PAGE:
In January, the State of Maine placed two-thirds of Sears Island under a conservation easement, protecting that portion of the island from development while leaving the remaining one-third open for a possible container port.

Depending on one’s perspective, the conservation agreement was anywhere from four to 40 years in the making. The fate of Sears Island has been clouded in uncertainty and strong feelings since the state’s failed attempt to build a cargo port on the island in the 1990s. A 2003 proposal for a liquefied natural gas plan reignited the debate over the island, prompting intervention by Gov. John Baldacci.

After a consensus-building effort among stakeholders, Baldacci directed a Joint Use Planning Committee to establish a line of demarcation between potential transportation and conservation areas, and determine appropriate uses for both. However, the Joint Use Planning Committee was turned away in November when they presented their findings to the Joint Standing Committee on Transportation. The Maine Department of Transportation maintains jurisdiction of the island, and a 2005 law mandates that any uses of the island be approved by legislative committee.

Under pressure from Gov. Baldacci, the transportation committee voted 10-2 to accept the joint use agreement in January, clearing the way for the conservation easement to be secured. The decision was not without reservations.

“I’m a little dismayed at the whole procedure,” said Rep. Richard Cebra (R-Naples). “I don’t trust the Governor’s office. This committee made a unanimous decision in November that was good for everybody, and now we’re going to throw that aside and I think that’s wrong.” Cebra and others on the committee expressed concern that environmental groups, not satisfied with 600 acres, would continue to oppose a port proposal. Some stakeholders have also expressed concern about wetland mitigation. Under the joint use agreement, the Department of Transportation may implement the creation, enhancement, and restoration of wetlands within the protected part of the island “to compensate for unavoidable wetland impacts of transportation activities on or near Sears Island or other areas of the State of Maine by Maine DOT.”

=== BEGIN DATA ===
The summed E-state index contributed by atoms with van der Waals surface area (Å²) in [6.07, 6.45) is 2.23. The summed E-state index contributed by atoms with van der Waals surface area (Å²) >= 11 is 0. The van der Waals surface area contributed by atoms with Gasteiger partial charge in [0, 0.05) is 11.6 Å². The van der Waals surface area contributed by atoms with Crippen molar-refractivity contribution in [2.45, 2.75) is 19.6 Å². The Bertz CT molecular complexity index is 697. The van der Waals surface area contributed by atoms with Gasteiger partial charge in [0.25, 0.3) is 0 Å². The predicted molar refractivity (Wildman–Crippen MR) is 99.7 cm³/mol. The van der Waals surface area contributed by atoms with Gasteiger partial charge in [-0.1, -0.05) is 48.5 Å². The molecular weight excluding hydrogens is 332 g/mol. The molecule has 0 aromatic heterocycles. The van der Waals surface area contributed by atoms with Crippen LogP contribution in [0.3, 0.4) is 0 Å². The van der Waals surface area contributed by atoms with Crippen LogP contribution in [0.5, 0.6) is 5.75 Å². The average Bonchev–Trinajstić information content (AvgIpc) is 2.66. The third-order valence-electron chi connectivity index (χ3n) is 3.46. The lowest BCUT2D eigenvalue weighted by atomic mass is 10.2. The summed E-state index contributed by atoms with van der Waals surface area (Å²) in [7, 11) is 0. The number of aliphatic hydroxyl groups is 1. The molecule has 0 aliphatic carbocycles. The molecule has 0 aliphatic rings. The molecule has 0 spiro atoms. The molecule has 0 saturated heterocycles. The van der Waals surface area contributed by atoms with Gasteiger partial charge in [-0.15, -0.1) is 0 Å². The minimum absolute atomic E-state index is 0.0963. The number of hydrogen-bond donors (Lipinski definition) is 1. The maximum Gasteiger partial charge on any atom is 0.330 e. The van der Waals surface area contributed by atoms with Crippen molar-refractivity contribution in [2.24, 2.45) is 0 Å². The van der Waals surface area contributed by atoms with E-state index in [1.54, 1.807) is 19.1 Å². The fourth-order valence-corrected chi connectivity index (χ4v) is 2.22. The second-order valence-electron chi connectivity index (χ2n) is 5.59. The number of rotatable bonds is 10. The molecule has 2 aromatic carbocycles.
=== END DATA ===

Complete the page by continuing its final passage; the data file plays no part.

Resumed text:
Rep. Douglas Thomas (R-Ripley) agreed with Cebra. “It’s a frustration. What would the State of Maine look like if we had built a container port on Sears Island 30, 40 years ago when we first started? I believe we are never going to see any kind of port development in my lifetime.”

Committee Chairman Sen. Dennis Damon (D-Hancock), tried to assure the committee that a port was still on the table for the remaining 300-plus acres. “I have had communication with the Commissioner of Transportation that there be regular reports as to the progress they are making with regards to the marketing of Sears Island for a cargo terminal,” he said.

“Gov. Baldacci is extremely pleased by the transportation committee’s endorsement of the hard work, inclusive process and sound recommendations of the Sears Island Planning Initiative Joint Use Planning Committee,” said Karin Tilberg of the Governor’s office, who participated in the process. “The legislative committee’s approval enables a balanced resolution regarding the appropriate land uses for Sears Island to move forward. It recognizes the strong community involvement from the people of Searsport and neighboring communities as well as the willingness of many diverse interests to find a workable and fair solution regarding the future of Sears Island. This historic outcome will result in many benefits to Maine citizens, businesses and the environment far into the future.”